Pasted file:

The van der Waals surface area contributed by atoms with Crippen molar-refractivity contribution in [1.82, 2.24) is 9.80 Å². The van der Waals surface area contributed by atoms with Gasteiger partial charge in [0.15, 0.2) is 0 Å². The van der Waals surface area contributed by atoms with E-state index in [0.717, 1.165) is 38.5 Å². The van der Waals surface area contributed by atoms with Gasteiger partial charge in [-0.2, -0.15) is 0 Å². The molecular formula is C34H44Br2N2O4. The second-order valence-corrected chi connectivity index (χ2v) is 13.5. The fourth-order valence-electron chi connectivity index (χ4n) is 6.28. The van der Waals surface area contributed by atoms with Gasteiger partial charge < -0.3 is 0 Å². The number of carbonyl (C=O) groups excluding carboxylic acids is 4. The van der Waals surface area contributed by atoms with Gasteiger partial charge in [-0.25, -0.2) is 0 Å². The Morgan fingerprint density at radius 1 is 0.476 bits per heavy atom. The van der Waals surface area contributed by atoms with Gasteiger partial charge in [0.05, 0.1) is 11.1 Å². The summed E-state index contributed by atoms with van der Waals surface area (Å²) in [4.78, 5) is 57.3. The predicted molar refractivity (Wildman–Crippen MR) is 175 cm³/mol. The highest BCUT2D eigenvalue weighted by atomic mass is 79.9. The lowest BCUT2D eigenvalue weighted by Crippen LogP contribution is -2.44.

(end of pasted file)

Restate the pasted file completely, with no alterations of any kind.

The van der Waals surface area contributed by atoms with Crippen molar-refractivity contribution in [1.82, 2.24) is 9.80 Å². The van der Waals surface area contributed by atoms with Gasteiger partial charge in [0.15, 0.2) is 0 Å². The van der Waals surface area contributed by atoms with E-state index in [0.717, 1.165) is 38.5 Å². The van der Waals surface area contributed by atoms with Gasteiger partial charge in [-0.2, -0.15) is 0 Å². The molecular formula is C34H44Br2N2O4. The second-order valence-corrected chi connectivity index (χ2v) is 13.5. The fourth-order valence-electron chi connectivity index (χ4n) is 6.28. The van der Waals surface area contributed by atoms with Gasteiger partial charge < -0.3 is 0 Å². The number of carbonyl (C=O) groups excluding carboxylic acids is 4. The van der Waals surface area contributed by atoms with Gasteiger partial charge in [-0.25, -0.2) is 0 Å². The Morgan fingerprint density at radius 1 is 0.476 bits per heavy atom. The van der Waals surface area contributed by atoms with Gasteiger partial charge in [0.05, 0.1) is 11.1 Å². The summed E-state index contributed by atoms with van der Waals surface area (Å²) in [4.78, 5) is 57.3. The predicted molar refractivity (Wildman–Crippen MR) is 175 cm³/mol. The highest BCUT2D eigenvalue weighted by atomic mass is 79.9. The lowest BCUT2D eigenvalue weighted by Crippen LogP contribution is -2.44.